- Microsoft releases Windows 11 build 22494 in the Dev Channel.
- This flight brings a new mic mute and unmute button in the Taskbar.
- It also brings snap groups to Task View, improvements for Settings, and various fixes.
As part of the active development branch, Microsoft is now rolling out Windows 11 build 22494 for computers enrolled in the Dev Channel of the Windows Insider Program. This is yet another minor update with various improvements and new features.
According to the official notes, build 22494 for Windows 11 introduces the ability to mute or unmute the microphone from the Taskbar when using Microsoft Teams.
The button will appear automatically in the system tray, at the bottom-right side of the Taskbar, when you are in a call. You can see the call audio status, what app is accessing the mic, and quickly mute and unmute the call.
The company says that this new feature is not limited to Microsoft Teams. Developers will also be able to integrate this feature directly into their applications. Also, we won’t have to wait until the next version of Windows since it’ll be available in a future servicing update.
As for the new changes, on Windows 11 build 22494, Microsoft is testing showing snap groups like in the Taskbar when opening Task View (Alt + Tab keyboard shortcut) to allow users to switch to different snap groups quickly.
In the Settings app, more specifically in the Default apps page, when searching, Windows 11 will now show a dropdown of options containing your current query without having to press the Enter key first.
Also, it’s now possible to launch the apps settings page using the
ms-settings:installed-apps Uniform Resource Identifier (URI). Furthermore, on the Installed apps page, the sort by menu has been updated with an option to sort from smallest to largest files options, and the options now have clearer descriptions.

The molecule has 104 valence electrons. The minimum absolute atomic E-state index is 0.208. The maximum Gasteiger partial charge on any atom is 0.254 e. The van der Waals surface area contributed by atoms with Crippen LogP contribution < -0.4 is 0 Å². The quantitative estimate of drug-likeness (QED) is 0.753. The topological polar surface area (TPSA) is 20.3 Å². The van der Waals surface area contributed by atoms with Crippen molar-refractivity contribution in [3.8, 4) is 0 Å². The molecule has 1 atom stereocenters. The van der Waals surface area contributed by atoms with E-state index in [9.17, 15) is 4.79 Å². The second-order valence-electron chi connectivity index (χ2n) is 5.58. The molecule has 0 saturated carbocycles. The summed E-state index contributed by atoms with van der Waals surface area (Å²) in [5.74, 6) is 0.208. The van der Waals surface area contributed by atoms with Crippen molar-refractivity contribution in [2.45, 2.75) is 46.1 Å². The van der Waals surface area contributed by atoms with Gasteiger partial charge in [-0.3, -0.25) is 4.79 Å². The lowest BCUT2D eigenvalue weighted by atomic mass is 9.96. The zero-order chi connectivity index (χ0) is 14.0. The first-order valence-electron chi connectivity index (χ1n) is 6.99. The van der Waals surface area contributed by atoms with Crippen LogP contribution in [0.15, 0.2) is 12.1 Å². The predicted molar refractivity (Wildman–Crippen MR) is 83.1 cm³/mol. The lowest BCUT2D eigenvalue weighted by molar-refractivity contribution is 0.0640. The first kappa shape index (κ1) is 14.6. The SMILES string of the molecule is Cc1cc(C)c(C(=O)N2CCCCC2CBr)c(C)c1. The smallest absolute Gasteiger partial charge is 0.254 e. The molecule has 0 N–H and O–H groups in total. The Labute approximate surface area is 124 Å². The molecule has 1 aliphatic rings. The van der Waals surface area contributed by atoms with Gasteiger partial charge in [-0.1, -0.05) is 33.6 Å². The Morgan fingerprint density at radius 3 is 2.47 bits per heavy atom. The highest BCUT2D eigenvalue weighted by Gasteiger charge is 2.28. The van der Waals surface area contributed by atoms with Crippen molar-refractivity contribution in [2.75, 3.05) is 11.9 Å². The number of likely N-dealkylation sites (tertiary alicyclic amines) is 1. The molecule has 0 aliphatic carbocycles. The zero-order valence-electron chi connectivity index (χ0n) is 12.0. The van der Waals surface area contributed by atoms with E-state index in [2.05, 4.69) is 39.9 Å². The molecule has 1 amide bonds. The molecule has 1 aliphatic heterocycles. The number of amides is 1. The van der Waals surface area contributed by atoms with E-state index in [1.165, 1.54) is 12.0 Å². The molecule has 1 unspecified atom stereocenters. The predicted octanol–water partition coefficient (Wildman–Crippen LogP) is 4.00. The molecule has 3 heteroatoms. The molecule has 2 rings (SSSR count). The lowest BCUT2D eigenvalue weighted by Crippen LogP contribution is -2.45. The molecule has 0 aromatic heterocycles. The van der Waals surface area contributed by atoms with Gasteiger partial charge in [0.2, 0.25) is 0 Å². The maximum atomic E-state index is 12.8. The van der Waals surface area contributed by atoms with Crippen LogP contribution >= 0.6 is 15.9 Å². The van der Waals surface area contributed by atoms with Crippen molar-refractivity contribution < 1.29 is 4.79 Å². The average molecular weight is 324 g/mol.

Build 22489 fixes
Windows 11 build 22494 also ships with a bunch of fixes for various parts of the OS.
- Tooltips should no longer appear in random places on the Taskbar after sliding your mouse over volume, battery, network, or other icons in the Taskbar corner.
- Addressed an underlying issue that was leading to come unexpected duplication of certain icons in the Taskbar corner.
For File Explorer
- Addressed an issue that was causing the context menu to crash for some people if you tried to scroll it.
- Did some work to help address an issue wherein certain areas of the screen the context menu submenus would draw on top of the context menu instead of beside it (for example, if you hovered over New).
- The context menu icons should be less blurry on systems with multiple monitors with mixed DPI now.
- Addressed an issue that could cause selecting Open Within the context menu to unexpectedly just open the file in certain cases rather than actually opening the Open With dialog.
- Renaming files on the desktop is back up and running in this flight.
- Made another adjustment to the command bar underlying logic to help improve the performance of command actions in File Explorer.